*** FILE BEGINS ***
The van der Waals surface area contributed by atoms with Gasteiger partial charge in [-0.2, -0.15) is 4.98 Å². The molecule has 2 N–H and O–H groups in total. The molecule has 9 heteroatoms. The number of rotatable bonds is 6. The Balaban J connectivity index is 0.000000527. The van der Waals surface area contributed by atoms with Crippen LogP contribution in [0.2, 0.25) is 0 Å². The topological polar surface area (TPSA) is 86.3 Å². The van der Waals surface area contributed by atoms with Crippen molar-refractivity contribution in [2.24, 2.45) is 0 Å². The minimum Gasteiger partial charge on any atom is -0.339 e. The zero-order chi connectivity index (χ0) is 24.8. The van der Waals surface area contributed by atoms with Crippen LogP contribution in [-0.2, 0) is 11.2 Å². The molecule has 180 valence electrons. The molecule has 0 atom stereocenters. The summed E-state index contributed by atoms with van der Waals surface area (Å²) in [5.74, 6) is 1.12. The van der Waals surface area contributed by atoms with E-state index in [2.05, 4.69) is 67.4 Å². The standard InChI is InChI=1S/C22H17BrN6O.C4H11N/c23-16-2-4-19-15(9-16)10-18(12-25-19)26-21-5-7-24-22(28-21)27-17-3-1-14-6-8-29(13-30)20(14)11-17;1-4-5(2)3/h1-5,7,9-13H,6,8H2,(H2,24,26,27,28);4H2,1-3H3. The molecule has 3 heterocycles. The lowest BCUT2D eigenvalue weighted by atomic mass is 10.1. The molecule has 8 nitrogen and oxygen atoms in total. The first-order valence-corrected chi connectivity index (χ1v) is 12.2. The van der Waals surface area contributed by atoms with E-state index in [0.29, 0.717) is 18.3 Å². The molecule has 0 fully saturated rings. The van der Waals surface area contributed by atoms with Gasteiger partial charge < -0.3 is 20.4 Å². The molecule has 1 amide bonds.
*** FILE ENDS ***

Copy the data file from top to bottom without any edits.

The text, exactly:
The van der Waals surface area contributed by atoms with Gasteiger partial charge in [-0.2, -0.15) is 4.98 Å². The molecule has 2 N–H and O–H groups in total. The molecule has 9 heteroatoms. The number of rotatable bonds is 6. The Balaban J connectivity index is 0.000000527. The van der Waals surface area contributed by atoms with Crippen LogP contribution in [0.2, 0.25) is 0 Å². The topological polar surface area (TPSA) is 86.3 Å². The van der Waals surface area contributed by atoms with Crippen molar-refractivity contribution in [2.24, 2.45) is 0 Å². The minimum Gasteiger partial charge on any atom is -0.339 e. The zero-order chi connectivity index (χ0) is 24.8. The van der Waals surface area contributed by atoms with Crippen LogP contribution in [-0.2, 0) is 11.2 Å². The molecule has 180 valence electrons. The molecule has 0 atom stereocenters. The summed E-state index contributed by atoms with van der Waals surface area (Å²) in [5.74, 6) is 1.12. The van der Waals surface area contributed by atoms with E-state index in [2.05, 4.69) is 67.4 Å². The standard InChI is InChI=1S/C22H17BrN6O.C4H11N/c23-16-2-4-19-15(9-16)10-18(12-25-19)26-21-5-7-24-22(28-21)27-17-3-1-14-6-8-29(13-30)20(14)11-17;1-4-5(2)3/h1-5,7,9-13H,6,8H2,(H2,24,26,27,28);4H2,1-3H3. The molecule has 3 heterocycles. The lowest BCUT2D eigenvalue weighted by atomic mass is 10.1. The molecule has 8 nitrogen and oxygen atoms in total. The first-order valence-corrected chi connectivity index (χ1v) is 12.2. The van der Waals surface area contributed by atoms with E-state index in [0.29, 0.717) is 18.3 Å². The molecule has 0 fully saturated rings. The van der Waals surface area contributed by atoms with Gasteiger partial charge < -0.3 is 20.4 Å². The molecule has 1 amide bonds.